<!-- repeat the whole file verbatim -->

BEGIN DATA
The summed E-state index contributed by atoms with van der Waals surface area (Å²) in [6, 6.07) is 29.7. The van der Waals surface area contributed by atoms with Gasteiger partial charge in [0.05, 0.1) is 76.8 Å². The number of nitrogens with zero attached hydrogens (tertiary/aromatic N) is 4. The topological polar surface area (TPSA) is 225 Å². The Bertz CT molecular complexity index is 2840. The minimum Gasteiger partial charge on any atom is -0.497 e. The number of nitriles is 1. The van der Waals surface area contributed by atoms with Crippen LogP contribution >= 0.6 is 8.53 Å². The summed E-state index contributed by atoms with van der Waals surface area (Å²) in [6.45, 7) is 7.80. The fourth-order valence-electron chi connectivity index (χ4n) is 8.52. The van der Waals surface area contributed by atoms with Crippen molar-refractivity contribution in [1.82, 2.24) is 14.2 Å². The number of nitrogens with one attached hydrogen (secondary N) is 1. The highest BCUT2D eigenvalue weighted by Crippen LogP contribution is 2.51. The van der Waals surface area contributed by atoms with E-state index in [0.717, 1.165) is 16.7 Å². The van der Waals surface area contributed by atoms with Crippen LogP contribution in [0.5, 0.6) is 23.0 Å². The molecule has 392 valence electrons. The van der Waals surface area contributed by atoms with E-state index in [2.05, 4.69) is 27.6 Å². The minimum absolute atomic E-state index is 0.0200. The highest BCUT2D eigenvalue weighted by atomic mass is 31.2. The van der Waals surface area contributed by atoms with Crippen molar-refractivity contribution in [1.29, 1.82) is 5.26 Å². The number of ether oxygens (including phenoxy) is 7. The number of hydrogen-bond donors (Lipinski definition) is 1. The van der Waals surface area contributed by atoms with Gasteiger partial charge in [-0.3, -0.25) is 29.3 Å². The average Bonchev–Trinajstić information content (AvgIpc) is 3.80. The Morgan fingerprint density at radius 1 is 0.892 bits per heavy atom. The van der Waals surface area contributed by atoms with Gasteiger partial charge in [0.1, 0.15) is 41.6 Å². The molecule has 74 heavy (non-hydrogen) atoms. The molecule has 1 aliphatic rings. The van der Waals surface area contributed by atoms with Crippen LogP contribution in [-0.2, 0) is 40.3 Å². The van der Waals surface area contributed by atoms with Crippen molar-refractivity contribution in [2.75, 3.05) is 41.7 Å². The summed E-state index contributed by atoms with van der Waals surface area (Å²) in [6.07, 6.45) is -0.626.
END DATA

The summed E-state index contributed by atoms with van der Waals surface area (Å²) in [6, 6.07) is 29.7. The van der Waals surface area contributed by atoms with Gasteiger partial charge in [0.05, 0.1) is 76.8 Å². The number of nitrogens with zero attached hydrogens (tertiary/aromatic N) is 4. The topological polar surface area (TPSA) is 225 Å². The Bertz CT molecular complexity index is 2840. The minimum Gasteiger partial charge on any atom is -0.497 e. The number of nitriles is 1. The van der Waals surface area contributed by atoms with Crippen LogP contribution >= 0.6 is 8.53 Å². The summed E-state index contributed by atoms with van der Waals surface area (Å²) in [6.45, 7) is 7.80. The fourth-order valence-electron chi connectivity index (χ4n) is 8.52. The van der Waals surface area contributed by atoms with Crippen molar-refractivity contribution in [1.82, 2.24) is 14.2 Å². The number of nitrogens with one attached hydrogen (secondary N) is 1. The highest BCUT2D eigenvalue weighted by Crippen LogP contribution is 2.51. The van der Waals surface area contributed by atoms with E-state index in [0.717, 1.165) is 16.7 Å². The van der Waals surface area contributed by atoms with Crippen LogP contribution in [0.5, 0.6) is 23.0 Å². The molecule has 392 valence electrons. The van der Waals surface area contributed by atoms with E-state index in [2.05, 4.69) is 27.6 Å². The minimum absolute atomic E-state index is 0.0200. The highest BCUT2D eigenvalue weighted by atomic mass is 31.2. The van der Waals surface area contributed by atoms with Crippen molar-refractivity contribution in [1.29, 1.82) is 5.26 Å². The number of ether oxygens (including phenoxy) is 7. The number of hydrogen-bond donors (Lipinski definition) is 1. The van der Waals surface area contributed by atoms with Gasteiger partial charge in [-0.3, -0.25) is 29.3 Å². The average Bonchev–Trinajstić information content (AvgIpc) is 3.80. The Morgan fingerprint density at radius 1 is 0.892 bits per heavy atom. The van der Waals surface area contributed by atoms with Gasteiger partial charge in [0.1, 0.15) is 41.6 Å². The molecule has 74 heavy (non-hydrogen) atoms. The molecule has 1 aliphatic rings. The van der Waals surface area contributed by atoms with Crippen LogP contribution in [-0.2, 0) is 40.3 Å². The van der Waals surface area contributed by atoms with Crippen molar-refractivity contribution in [2.75, 3.05) is 41.7 Å². The summed E-state index contributed by atoms with van der Waals surface area (Å²) in [6.07, 6.45) is -0.626.